Travis: I am so prepared.
Travis: Let’s do it.
John: Travis makes scalable social videos, and is responsible for 270 million views, 3 million social shares, and 30 million in sales for his clients. Travis, take a minute, fill in some gaps from that intro, and give us a little glimpse of your personal life.
Travis: I have two kids; I’m married; I swing between LA, Boise, and Salt Lake. Got a studio in Salt Lake. Live a teeny bit of a digital nomad lifestyle, to a degree. Within reason. But started a company three years ago, and it had its ups and downs, and here we are.
John: Well, we’re gonna be talking about those ups and downs—specifically the downs—coming up here in a minute, but first, what are you an expert in? What is your area of expertise at the highest level right now?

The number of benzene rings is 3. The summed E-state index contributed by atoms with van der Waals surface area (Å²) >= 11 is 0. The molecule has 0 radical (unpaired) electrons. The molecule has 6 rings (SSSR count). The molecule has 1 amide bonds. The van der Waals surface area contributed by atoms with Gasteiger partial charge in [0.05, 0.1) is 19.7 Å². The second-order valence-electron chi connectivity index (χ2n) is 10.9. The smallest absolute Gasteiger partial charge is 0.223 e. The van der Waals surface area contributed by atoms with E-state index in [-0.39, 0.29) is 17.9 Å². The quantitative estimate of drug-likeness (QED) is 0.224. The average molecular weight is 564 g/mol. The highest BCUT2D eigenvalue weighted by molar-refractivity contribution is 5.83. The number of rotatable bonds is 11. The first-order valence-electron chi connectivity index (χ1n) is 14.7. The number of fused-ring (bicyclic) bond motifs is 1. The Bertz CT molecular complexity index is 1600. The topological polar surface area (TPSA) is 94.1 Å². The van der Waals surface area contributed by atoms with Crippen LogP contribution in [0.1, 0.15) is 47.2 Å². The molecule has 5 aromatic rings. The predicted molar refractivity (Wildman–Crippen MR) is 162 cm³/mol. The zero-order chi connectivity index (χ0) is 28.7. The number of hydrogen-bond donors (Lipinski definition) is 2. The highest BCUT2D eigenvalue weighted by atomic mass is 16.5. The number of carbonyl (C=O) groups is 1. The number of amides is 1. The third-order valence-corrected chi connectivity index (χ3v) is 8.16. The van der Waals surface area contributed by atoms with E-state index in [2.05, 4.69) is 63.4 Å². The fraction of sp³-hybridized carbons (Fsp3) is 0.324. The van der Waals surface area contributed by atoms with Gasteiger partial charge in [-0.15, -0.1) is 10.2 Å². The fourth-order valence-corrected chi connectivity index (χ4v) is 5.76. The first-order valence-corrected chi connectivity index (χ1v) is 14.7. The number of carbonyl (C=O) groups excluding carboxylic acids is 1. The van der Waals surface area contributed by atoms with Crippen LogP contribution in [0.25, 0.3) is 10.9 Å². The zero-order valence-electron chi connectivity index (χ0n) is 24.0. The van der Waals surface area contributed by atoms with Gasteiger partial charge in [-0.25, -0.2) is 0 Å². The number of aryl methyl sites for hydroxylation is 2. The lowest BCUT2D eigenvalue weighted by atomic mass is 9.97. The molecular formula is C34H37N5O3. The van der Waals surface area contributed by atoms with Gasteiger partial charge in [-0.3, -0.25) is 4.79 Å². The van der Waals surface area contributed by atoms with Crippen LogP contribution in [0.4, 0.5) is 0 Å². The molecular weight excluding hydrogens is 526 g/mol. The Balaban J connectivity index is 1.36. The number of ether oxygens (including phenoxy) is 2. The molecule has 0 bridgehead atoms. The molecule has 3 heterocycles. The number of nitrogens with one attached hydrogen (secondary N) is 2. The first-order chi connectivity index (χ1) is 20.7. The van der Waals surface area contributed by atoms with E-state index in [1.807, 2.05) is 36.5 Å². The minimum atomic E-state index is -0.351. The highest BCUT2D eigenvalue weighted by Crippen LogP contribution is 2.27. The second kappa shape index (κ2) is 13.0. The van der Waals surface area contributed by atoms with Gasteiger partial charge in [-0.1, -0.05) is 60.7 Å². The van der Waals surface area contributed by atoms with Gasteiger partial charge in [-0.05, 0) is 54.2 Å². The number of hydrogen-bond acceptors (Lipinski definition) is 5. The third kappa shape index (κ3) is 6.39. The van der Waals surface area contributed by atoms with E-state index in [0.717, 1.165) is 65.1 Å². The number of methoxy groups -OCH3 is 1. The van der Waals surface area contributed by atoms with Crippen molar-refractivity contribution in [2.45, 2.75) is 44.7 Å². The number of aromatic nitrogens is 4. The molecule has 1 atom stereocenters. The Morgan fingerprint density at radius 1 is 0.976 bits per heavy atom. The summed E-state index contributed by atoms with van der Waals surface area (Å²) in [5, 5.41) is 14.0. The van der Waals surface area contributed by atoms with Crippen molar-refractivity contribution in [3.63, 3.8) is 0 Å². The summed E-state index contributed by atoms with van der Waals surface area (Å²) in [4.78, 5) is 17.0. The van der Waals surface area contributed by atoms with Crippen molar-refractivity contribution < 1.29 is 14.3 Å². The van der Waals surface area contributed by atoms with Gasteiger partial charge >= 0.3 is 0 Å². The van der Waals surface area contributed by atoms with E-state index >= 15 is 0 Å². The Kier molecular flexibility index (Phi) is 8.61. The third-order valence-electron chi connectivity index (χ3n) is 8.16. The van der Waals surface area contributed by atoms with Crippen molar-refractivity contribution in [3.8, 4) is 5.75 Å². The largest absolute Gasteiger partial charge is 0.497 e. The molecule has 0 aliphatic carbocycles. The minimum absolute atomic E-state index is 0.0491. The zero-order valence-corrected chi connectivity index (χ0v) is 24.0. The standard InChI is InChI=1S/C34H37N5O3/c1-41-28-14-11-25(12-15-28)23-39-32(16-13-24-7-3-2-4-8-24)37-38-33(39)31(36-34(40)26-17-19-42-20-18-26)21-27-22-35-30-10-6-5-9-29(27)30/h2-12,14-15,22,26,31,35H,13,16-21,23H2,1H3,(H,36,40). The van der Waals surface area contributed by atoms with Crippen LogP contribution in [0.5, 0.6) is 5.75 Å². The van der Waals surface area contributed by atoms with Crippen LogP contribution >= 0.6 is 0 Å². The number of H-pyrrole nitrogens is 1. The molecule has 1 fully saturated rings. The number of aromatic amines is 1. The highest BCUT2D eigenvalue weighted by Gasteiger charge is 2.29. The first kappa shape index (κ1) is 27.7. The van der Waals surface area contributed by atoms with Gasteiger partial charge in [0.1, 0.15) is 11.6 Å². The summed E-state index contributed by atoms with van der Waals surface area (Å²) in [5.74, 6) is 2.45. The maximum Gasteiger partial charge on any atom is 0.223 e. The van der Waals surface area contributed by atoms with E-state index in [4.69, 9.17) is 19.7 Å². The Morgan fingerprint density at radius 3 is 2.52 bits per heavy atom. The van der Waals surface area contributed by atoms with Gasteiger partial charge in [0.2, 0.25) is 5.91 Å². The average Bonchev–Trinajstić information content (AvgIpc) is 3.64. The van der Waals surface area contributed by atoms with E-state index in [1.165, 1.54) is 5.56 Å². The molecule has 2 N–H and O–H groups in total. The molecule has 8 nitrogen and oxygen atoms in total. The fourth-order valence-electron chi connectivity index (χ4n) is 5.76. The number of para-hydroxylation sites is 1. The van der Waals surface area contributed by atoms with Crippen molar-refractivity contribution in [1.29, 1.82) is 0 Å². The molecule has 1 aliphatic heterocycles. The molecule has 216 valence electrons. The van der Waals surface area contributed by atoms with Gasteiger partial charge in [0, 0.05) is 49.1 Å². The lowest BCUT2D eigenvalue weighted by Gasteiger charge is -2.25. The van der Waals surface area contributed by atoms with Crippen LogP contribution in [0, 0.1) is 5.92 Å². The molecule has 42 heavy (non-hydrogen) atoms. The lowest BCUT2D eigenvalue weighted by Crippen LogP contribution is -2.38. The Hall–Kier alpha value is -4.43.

Travis: Combining video production with social ad distribution, specifically to drive sales.
John: Travis, what don’t we know about that? What is something that you just see us as entrepreneurs doing wrong, over and over again, that just makes you want to pull your hair out?
Travis: I think not understanding the importance of video, and understanding the power of social ad spend. I think all the – most entrepreneurs now know that they should be doing social ads, but still don’t – There’s so much to learn and to know about production. You used to have these huge agencies making five commercials a year. And now every entrepreneur is expected to do that every week. That is what – I wish entrepreneurs, I guess, would know more.
John: Well let me break in, because that’s much too broad, that’s much too surface-level. Let’s get down deep into a specific tactic or a tool that you just wish that we knew about or that’s working really well for you.